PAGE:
5 **** Nuclear atom The idea of nuclear atom originated in 1911, as a result of experiments by Ernest Rutherford, in which alpha particles were scattered by a thin metal foil. The phrase "nuclear atom" refers to the fact that an atom consists of a small, positively charged nucleus surrounded at relatively large distance by a number of electrons, whose total negative charge equals the positive nuclear charge when the atom is electrically neutral.

6 **** Line spectrum A line spectrum is a series of discrete electromagnetic wavelengths emitted by the atoms of a low-pressure gas that is subjected to a sufficiently high potential difference. Certain groups of discrete wavelengths are referred to as "series." The line spectrum of atomic hydrogen includes, among others, the Lyman series, the Balmer series, and the Paschen series of wavelength.

7 Figure 31-3 The line spectrum of an atom! he light given off by individual atoms, as in a low-pressure gas, consists of a series of discrete wavelengths corresponding to different colors.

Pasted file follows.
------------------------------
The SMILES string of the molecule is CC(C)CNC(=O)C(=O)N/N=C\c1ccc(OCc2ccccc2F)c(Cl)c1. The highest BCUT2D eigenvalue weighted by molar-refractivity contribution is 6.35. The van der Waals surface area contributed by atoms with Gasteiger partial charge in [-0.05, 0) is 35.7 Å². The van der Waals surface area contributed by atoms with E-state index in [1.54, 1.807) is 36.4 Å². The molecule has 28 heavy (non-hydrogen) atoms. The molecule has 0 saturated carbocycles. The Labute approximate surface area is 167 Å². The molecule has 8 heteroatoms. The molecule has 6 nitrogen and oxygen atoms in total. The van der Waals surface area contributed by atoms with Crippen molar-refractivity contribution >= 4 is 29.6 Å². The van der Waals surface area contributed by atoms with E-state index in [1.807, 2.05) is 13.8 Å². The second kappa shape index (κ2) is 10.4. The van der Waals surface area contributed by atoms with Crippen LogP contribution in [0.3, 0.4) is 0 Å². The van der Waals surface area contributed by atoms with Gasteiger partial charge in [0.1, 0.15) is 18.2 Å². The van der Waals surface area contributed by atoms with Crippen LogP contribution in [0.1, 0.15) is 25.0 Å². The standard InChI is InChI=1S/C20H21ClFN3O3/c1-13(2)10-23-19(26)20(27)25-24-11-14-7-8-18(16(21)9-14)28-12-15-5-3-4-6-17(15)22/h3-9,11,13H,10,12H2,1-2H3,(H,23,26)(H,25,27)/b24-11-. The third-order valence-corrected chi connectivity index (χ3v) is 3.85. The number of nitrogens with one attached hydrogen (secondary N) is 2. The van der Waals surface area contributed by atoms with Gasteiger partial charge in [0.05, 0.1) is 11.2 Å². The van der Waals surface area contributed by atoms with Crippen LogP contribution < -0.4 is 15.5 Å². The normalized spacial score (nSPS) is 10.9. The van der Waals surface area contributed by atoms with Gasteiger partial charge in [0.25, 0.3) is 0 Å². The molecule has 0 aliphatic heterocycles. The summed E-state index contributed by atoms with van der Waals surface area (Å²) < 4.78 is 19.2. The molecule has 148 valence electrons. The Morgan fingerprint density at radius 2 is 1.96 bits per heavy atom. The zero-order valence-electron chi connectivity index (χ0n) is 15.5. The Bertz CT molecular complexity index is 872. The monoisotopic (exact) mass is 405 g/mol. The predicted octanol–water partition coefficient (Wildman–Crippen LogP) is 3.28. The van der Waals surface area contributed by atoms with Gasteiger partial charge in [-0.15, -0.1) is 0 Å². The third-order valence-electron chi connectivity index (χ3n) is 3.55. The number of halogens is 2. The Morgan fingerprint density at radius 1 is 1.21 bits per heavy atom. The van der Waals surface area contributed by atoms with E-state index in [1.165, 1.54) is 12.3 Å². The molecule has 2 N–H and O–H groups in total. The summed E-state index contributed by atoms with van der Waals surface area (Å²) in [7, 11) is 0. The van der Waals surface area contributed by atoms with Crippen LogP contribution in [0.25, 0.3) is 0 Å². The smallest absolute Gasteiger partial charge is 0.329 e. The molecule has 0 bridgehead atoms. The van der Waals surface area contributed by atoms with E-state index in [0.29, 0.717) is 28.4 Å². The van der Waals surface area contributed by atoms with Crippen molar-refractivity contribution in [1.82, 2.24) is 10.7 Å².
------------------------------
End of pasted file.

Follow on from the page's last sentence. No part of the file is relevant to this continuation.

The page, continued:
8 Figure 31-4 The line spectrum of hydrogen! The emission (a) and absorption (b) spectra of hydrogen. Note that the wavelengths absorbed by hydrogen (dark lines) are the same as those emitted by hydrogen (colored lines). The location of these lines is predicted by the Balmer series (Equation 31-1) with the appropriate values of n.

9 Figure 31-5 The Lyman, Balmer, and Paschen series of spectral lines! The first three series of spectral lines in the spectrum of hydrogen. The shortest wavelengths appear in the Lyman series. There is no upper limit to the number of series in hydrogen, or to the wavelengths that can be emitted.

10 Figure 31-6 A Bohr orbit! In the Bohr model of hydrogen, electrons orbit the nucleus in circular orbits. The centripetal acceleration of the electron, v 2 /r, is produced by the Coulomb force of attraction between the electron and the nucleus.